Deviled eggs are a staple at brunches, potluck, picnics, and office luncheons — especially around the holidays. The little halved egg appetizer has been a favorite diners look forward to for decades. At this point, many families even have recipes going back several generations. Traditionally made with mayonnaise, mustard, and paprika, deviled eggs are devilishly delicious. So how did something so heavenly get a name so satanic?
It turns out, the history goes back further than you think.
The roots of the modern deviled egg recipe can be traced to ancient Rome, where the wealthy would be served boiled eggs seasoned with spicy sauces before the main meal. Eating eggs pre-meal was so common that the Romans even had a saying, “ab ova usque ad mala” — meaning from “eggs to apples”, or from the beginning to the end of a meal.
Recipes for stuffed eggs began appearing in Andalusia, Spain in the 13th century, then across Europe throughout the 15th century. Stuffed egg recipes hit recipe books in the United States by the mid-19th century.
The first use of the word “devil” as a culinary term appeared in Great Britain in 1786, in reference to ingredients that were hot or highly seasoned, broiled or fried.
The Oxford English Dictionary says, “The term was presumably adopted because of the association between the devil and the excessive heat in Hell.”
By 1800, the term “deviling” became a verb that meant food was cooked with spicy seasoning or over very high heat. While “deviled” was commonly used to describe foods cooked in this way like deviled ham, deviled crab, or deviled short ribs, the term wouldn’t be applied to eggs until much later.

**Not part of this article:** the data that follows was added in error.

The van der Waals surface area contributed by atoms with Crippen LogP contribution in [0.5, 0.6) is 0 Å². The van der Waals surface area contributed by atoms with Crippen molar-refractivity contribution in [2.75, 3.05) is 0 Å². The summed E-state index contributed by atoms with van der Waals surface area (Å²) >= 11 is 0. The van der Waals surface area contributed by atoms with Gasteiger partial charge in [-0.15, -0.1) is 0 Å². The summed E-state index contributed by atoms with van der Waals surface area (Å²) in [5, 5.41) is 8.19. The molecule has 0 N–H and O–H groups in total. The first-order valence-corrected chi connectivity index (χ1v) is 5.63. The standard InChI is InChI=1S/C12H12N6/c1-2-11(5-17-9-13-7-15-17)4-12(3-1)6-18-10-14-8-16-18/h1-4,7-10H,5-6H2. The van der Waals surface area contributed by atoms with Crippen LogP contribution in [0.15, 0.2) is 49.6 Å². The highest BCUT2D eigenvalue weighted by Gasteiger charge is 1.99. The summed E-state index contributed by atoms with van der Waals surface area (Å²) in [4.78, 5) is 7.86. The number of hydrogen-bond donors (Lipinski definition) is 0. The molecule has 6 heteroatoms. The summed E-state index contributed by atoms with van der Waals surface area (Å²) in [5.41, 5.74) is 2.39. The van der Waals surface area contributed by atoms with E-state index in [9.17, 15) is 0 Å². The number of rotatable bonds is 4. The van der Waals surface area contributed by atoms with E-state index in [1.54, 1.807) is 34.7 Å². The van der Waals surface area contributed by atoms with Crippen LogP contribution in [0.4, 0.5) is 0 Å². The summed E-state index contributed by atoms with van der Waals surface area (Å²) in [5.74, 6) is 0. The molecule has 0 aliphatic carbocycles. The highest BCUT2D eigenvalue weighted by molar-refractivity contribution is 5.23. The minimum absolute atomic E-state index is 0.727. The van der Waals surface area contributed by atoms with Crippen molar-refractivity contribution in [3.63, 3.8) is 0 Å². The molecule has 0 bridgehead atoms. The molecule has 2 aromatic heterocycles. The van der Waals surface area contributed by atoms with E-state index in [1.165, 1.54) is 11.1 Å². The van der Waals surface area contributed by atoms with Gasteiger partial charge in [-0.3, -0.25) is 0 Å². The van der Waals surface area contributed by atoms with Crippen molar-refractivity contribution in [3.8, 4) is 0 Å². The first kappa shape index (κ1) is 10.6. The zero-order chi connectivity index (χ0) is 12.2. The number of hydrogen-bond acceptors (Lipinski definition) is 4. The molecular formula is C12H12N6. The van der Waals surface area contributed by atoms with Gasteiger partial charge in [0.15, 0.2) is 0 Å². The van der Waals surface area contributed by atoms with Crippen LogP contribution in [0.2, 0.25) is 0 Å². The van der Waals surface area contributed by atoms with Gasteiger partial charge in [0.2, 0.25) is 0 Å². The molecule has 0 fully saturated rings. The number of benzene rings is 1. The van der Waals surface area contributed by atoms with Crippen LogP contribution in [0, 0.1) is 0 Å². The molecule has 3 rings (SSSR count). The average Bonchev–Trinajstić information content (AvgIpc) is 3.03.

A recipe from Fannie Farmer’s 1896 “Boston Cooking-School Cookbook” was one of the first to use mayonnaise as a binding agent for other ingredients. However, mayo wasn’t available commercially in the United States for another decade.
“Deviled” didn’t meet “eggs” until the post-World War II boom when all the factors finally fell into place. Refrigeration and the availability of commercial mayonnaise met an increase in disposable income for such extras and also the golden era of dinner parties. The modern day deviled egg was hatched.
Today, the original recipe has been adapted, but variations are still widely popular through the United States and Europe. Home cooks and professional chefs alike toy with the classic egg/condiment combo adding wasabi, kimchi, cayenne, buffalo sauce, jalapeños, or just about anything that will kick the flavor up a notch. Crab meat, caviar, capers, anchovy, chives, cheese and other ingredients are incorporated where they are also common in the local cuisine.
In some circles in the U.S. and around the world, the eggs are known as “mimosa eggs,” “stuffed eggs,” “dressed eggs,” or “salad eggs,” — especially when served at church functions — to avoid the association with the devil.
Lower calorie version are sometimes called “angel eggs” as a nod to their lighter ingredient list.
But whatever you call them, or however you make them, it’s a sin not to serve this delicious dish at your next party.
- 12 large eggs, hardboiled (See here for how to perfectly hard boil an egg)
- 1/3 cup mayonnaise
- 2 tbsp pickle relish
- 1 1/2 tsp dijon mustard
- paprika or Old Bay
- Gently peel the shell off of the eggs. Cut eggs in half lengthwise.
- Carefully scoop out yolks into a small bowl.
- Add the mayo, relish, and mustard to the yolks and mash with a fork until smooth.
- Add salt and pepper to taste. Add more mayo, mustard or relish, if desired.
- Add a heaping spoonful back into the well of each egg white, or add mixture to a piping bag and pipe in for a fancier end result.
- Sprinkle with paprika right before serving.
Note* Eggs can be stored for up to 3 days in the refrigerator.
Also see, Brie, cranberry and pecan stuffed mushroom appetizer.